“Real knowledge is to know the extent of one’s ignorance.”
Have you ever wondered what is meant when someone calls you smart? What goes through your mind when you subconsciously regard an individual as intelligent?
More specifically, what is intelligence? And how do our perspectives affect our definition of intelligence?
It seems there isn’t a consensus as to what constitutes intelligence.
In 1904, Charles Spearman proposed that there are multiple types of intelligence. However, he argued that they are all correlated. In other words, he predicted that those who tend do well on some sections of an IQ test, will tend to do well on all of them. Spearman argued for a general intelligence factor called “g,” which has remained controversial to this day. Decades later, Harvard psychologist Howard Gardner revised this notion with his ‘Theory of Multiple Intelligences,’ which put forth eight distinct types of intelligence. Gardner claimed that there was no correlation among them; arguing that a person could possess strong emotional intelligence without being gifted analytically. Later in 1985, Robert Sternberg, the former dean of Tufts, put forth his, “Triarchic Theory of Intelligence,” which argued that previous definitions of intelligence are too narrow because they are based solely on intelligences that can be assessed in an IQ test. Alternately, Sternberg believed that types of intelligence must be broken down into three subunits: analytic, creative, and practical.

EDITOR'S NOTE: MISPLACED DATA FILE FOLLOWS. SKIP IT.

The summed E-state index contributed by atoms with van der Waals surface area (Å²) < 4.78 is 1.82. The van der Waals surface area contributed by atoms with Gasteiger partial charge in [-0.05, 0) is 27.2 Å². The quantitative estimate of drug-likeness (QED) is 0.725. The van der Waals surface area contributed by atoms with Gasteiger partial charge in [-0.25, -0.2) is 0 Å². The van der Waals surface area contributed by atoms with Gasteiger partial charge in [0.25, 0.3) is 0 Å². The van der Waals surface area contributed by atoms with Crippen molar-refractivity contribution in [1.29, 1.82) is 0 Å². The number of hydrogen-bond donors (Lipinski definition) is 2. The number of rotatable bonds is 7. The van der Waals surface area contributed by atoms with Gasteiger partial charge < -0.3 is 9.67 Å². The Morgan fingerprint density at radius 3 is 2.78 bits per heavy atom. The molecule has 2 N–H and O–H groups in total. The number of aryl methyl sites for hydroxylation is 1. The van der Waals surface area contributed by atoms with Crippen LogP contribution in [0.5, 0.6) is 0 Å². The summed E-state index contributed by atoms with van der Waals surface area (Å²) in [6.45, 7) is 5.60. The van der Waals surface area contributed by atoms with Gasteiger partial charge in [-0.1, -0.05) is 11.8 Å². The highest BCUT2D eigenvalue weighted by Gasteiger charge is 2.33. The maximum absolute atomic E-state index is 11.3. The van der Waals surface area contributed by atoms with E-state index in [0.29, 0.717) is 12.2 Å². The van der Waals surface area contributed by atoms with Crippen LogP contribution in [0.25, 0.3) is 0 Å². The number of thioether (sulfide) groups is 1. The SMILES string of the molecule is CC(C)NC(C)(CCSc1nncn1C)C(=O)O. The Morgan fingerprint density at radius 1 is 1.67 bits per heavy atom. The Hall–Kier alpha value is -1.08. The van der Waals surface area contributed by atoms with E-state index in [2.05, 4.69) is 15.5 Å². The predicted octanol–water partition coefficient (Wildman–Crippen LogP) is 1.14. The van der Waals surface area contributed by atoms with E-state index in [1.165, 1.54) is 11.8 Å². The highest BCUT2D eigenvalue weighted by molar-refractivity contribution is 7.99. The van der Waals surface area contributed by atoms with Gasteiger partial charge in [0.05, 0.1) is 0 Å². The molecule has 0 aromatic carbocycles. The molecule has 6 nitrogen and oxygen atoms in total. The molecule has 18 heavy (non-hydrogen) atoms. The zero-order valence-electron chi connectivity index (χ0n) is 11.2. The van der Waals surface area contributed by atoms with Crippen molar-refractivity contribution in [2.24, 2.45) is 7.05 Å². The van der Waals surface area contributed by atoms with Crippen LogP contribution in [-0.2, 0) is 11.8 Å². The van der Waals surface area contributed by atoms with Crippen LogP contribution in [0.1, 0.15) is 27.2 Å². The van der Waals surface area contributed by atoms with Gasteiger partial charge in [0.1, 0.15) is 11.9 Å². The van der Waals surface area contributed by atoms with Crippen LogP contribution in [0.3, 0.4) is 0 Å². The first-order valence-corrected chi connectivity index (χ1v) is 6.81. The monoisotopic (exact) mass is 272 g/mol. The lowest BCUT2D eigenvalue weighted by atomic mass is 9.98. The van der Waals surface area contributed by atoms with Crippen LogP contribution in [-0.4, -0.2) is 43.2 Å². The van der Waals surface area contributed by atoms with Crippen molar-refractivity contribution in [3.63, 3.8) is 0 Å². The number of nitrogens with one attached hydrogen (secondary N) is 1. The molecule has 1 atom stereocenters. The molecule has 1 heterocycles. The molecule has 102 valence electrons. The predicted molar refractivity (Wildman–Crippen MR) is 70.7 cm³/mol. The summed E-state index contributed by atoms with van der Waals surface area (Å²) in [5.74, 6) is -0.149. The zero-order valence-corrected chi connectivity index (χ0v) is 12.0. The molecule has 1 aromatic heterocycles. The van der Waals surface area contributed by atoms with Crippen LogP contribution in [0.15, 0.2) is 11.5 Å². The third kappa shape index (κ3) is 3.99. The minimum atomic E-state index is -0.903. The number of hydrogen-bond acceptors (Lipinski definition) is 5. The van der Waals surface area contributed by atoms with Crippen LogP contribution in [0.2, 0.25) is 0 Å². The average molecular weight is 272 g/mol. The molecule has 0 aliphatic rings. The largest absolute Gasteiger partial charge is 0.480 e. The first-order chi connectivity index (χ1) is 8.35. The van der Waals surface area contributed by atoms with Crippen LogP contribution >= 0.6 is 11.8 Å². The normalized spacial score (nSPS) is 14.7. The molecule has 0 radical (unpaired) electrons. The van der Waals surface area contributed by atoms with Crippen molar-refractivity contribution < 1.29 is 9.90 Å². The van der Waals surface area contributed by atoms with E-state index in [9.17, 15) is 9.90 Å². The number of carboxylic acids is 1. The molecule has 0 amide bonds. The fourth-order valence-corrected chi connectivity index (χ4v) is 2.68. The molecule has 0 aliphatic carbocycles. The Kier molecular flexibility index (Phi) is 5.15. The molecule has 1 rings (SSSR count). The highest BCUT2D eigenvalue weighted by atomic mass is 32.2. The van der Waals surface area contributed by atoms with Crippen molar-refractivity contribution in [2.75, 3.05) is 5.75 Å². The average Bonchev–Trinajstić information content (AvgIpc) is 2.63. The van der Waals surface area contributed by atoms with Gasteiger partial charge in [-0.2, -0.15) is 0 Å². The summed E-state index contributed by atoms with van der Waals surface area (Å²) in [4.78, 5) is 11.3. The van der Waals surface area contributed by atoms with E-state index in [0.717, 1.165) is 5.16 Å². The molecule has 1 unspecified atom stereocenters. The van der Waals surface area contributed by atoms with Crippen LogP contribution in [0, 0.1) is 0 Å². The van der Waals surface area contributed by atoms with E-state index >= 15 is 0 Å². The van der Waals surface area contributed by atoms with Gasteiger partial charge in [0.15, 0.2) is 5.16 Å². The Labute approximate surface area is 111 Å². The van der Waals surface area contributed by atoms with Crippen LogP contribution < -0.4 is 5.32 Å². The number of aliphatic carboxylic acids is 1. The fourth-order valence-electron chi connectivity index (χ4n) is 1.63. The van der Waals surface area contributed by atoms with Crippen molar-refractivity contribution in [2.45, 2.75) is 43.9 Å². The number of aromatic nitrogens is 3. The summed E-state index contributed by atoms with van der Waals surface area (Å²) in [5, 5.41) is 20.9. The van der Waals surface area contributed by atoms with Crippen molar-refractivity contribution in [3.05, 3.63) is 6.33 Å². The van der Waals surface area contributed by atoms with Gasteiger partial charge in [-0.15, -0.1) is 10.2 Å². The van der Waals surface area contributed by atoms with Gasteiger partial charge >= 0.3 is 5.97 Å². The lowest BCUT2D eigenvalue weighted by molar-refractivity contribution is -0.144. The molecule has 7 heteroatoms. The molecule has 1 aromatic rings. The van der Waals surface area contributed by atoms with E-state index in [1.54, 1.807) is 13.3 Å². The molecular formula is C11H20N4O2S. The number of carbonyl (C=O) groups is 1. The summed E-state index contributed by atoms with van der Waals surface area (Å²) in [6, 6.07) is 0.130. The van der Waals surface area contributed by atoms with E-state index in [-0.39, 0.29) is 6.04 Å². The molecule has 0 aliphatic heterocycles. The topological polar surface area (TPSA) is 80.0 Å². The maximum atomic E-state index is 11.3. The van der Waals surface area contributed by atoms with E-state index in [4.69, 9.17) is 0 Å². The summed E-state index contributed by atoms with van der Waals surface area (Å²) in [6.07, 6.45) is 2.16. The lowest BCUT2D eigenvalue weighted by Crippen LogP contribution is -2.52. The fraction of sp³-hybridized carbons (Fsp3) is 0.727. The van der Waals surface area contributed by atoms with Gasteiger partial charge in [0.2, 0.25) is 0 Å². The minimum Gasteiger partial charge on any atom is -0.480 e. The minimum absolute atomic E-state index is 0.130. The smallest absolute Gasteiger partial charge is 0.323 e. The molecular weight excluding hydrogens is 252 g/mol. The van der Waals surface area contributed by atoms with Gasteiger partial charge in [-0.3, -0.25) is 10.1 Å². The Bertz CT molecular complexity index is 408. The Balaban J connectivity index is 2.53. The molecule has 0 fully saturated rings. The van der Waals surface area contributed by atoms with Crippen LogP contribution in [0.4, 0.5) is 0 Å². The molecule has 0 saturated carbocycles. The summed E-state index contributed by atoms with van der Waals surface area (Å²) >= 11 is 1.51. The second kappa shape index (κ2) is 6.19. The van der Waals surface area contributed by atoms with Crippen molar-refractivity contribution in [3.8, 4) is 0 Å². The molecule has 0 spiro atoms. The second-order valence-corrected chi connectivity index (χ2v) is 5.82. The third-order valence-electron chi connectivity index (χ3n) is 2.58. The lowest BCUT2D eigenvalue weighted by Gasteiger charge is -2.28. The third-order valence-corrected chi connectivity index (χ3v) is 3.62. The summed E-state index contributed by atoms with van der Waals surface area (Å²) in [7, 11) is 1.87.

It was Einstein who said, “The true sign of intelligence is not knowledge but imagination.” The more you learn, the more you should realize what you didn’t know. If you learn things that do not make you realize how much you didn’t know, or if learning doesn’t make you realize how much is still left to know, then did you learn anything valuable or relevant? It seems that wisdom does not come with age, but rather from from learning. If learning does not increase your understanding of yourself and the world around you—is it learning? Or is that just memorizing? Arguably, ten people can experience the same thing but each take out something different.
Socrates once stated, “I know that I am intelligent, because I know that I know nothing.” To say that you are educated does not mean that you are competent, intelligent, or even fully aware of yourself and the world around you. The amount of knowledge or schooling one has does not guarantee that they are smarter than you. Typically, it comes down to who has the right information at the right time, and if you are doing more harm than good. So don’t ever underestimate your value, and don’t ever underestimate the value of learning, because the more you know the better your odds will be at making better decisions. So choose what to learn and when to learn it wisely.
Understanding is to know and comprehend the nature or meaning of—to become aware of through the senses; characterized by understanding based on comprehension and discernment and empathy. It is to perceive an idea or situation mentally. It is the trait of judging wisely and objectively. Knowledge should be assessed through someone’s actions, yet so often we deem people superior to ourselves intellectually and then watch them make crude statements, poor decisions, and commit illegal actions.
So when you call someone smart—think.